But this wasn’t any old wardrobe, oh no. The item in question was one of those hideous mock wood chipboard affairs that MFI used to knock out in the late seventies. It looked nothing like wood and weighed a ton.
It had been screwed into my spare bedroom wall by some unseen hand many years ago and didn’t seem inclined to detach itself again very easily.
As I took a claw hammer to it and watched the damned thing rapidly turn into a pile of dust and debris I began to have some feelings of sympathy for that unknown man or woman who had created this Frankenstein’s monster of a furniture item. It seemed to be made of a thousand bits of board and the creator had even left the instructions on top, no doubt to help out if anyone ever wanted to move it and build it again somewhere else.
There was page after page after page of details – it must have taken a week to put it together.
Finally, it was gone – but now came the problem of getting rid of the pile of boards in my back garden. And of course that is where our trusty Transit comes in.
Using a car, even an estate, would have been impossible as some of the pieces were a good seven feet long. If we had not had this van on test, it would have meant hiring a commercial vehicle for the purpose.
The Transit swallowed the boards with no trouble at all and off I went to the dump with a smile on my face.
But my problems were not yet over – at the householders’ waste site, I was confronted by a sign which said: ‘Commercial vehicles must have a permit to tip here’, no doubt to stop local businesses using the site as a way of getting round paying the council to have their rubbish removed.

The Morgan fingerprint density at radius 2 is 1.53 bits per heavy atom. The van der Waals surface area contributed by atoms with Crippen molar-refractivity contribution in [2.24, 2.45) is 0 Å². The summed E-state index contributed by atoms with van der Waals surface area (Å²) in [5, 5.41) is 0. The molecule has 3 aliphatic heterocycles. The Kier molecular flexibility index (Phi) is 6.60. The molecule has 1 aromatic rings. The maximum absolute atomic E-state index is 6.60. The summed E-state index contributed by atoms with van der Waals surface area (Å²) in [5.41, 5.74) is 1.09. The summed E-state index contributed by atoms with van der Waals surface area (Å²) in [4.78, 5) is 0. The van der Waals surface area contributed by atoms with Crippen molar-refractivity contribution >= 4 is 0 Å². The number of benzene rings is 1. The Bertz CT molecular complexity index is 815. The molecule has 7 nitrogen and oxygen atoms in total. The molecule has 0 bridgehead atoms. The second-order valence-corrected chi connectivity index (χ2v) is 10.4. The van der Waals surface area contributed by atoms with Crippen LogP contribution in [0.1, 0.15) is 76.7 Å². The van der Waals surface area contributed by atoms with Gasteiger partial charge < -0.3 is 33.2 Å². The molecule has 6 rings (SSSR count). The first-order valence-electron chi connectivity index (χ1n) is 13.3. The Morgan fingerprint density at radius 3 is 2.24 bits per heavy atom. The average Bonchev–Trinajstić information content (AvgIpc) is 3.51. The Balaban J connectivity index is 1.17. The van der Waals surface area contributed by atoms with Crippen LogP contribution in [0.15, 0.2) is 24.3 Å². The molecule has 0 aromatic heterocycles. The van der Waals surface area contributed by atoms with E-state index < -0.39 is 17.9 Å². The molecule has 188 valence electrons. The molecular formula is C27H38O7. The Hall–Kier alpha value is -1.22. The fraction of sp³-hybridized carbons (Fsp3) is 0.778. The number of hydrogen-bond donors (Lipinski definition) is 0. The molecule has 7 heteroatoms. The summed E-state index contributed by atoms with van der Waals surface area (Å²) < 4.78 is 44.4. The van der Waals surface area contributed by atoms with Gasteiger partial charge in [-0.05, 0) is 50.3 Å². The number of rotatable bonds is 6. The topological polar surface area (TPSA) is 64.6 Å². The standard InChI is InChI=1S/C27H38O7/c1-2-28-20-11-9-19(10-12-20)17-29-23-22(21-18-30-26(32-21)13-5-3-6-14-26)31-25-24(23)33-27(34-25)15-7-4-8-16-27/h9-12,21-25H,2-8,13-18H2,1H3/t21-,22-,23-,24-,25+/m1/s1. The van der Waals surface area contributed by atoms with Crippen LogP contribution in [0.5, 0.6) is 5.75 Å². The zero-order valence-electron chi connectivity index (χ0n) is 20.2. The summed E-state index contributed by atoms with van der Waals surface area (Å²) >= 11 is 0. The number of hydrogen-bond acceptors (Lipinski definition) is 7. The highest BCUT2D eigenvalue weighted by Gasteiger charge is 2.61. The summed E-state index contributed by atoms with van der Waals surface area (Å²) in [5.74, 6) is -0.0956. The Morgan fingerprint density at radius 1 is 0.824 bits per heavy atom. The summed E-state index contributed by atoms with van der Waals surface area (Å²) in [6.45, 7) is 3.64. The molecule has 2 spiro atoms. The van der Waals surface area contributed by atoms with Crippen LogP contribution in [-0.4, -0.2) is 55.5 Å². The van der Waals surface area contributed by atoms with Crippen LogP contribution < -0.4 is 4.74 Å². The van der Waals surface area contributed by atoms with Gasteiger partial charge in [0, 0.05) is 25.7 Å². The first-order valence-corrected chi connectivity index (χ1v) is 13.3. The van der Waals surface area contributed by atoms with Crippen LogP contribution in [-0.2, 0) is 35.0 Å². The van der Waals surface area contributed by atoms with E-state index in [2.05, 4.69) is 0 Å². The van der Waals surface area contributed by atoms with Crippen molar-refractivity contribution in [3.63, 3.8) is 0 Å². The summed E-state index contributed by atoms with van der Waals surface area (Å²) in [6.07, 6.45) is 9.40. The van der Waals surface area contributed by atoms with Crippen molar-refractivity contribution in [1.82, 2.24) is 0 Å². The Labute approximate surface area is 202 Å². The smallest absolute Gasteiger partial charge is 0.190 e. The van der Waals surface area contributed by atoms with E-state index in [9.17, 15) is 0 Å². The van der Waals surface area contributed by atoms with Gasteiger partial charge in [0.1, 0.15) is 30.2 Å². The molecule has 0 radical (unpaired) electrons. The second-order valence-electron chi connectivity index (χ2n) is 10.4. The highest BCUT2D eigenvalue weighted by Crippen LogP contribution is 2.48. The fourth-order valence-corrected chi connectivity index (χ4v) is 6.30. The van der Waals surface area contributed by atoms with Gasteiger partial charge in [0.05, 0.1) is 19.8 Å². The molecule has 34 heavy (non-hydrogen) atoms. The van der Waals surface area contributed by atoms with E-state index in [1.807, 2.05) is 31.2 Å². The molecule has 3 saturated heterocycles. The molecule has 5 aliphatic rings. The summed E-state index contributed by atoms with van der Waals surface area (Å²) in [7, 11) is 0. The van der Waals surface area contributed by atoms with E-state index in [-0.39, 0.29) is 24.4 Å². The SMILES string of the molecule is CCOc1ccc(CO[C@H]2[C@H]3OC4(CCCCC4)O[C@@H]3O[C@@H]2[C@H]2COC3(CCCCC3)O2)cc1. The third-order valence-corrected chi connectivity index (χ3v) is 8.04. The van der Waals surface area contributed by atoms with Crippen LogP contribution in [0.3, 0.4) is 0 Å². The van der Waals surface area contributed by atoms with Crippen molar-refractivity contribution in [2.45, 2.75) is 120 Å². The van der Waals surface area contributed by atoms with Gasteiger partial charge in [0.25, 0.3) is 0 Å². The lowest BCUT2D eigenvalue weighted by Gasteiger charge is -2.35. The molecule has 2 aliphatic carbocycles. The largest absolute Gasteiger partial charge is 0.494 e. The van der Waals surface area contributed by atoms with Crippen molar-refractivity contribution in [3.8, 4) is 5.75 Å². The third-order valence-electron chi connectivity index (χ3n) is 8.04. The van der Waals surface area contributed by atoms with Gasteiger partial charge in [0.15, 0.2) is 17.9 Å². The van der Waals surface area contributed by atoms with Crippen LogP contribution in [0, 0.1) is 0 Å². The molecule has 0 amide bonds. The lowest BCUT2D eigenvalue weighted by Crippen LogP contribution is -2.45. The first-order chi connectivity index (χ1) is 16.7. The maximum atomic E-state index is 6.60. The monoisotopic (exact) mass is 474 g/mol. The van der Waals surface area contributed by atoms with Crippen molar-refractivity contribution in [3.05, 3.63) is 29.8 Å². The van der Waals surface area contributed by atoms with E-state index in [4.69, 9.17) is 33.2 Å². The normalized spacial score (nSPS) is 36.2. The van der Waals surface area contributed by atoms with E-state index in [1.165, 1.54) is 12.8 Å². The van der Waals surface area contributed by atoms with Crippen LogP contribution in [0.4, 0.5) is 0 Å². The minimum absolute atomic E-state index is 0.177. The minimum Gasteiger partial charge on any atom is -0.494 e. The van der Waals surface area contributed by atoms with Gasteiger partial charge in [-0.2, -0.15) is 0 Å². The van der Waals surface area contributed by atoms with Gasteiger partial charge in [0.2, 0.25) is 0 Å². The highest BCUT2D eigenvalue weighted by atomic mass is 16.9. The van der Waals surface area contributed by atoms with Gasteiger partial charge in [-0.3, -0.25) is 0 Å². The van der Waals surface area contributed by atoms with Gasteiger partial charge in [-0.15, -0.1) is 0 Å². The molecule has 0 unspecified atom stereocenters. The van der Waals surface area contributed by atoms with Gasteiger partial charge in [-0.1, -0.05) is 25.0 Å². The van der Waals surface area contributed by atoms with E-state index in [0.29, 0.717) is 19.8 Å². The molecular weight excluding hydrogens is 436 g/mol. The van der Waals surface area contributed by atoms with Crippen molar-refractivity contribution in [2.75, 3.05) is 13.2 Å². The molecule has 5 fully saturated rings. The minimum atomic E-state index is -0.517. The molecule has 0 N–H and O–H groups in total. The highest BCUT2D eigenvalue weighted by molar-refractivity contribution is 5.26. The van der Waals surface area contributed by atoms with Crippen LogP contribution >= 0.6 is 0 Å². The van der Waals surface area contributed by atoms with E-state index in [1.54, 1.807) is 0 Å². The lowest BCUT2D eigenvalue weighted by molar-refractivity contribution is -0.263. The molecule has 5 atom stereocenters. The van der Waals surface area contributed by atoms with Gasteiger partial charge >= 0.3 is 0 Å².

I had a few quiet words with the manager and finally persauded him that my load was in fact a private one and the wardrobe was gone. This little story is typical of the sort of thing our testers get up to at weekends and shows why the Transit has become the most popular and sought-after vehicle on the long term test fleet at present.
OK, so no-one apart from me exactly wants to drive it as day-to-day transport but when you need a vehicle like this, nothing else will do. I have started using the Transit most days now and it is surprising how quickly I got used to the extra bulk of the van. At Sainsbury’s on a Friday night when the car park is busy, I simply leave the vehicle in the far corner where no-one else bothers to park.
And in the car park at Fleet Towers, there is always space in the furthest lane. Apart from parking, the Transit is so car-like to drive that it is just as easy using it as a smaller vehicle.
Price (OTR): £19,100 ex-VAT
CO2 emissions (g/km): n/a
Company car tax bill (2004/5): 22% tax-payer £9 per month
Insurance group: 13T
Combined mpg: n/a
Test mpg: 29.1
CAP Monitor residual value: £6,075/31%
Expenditure to date: nil
Figures based on three years/60,000 miles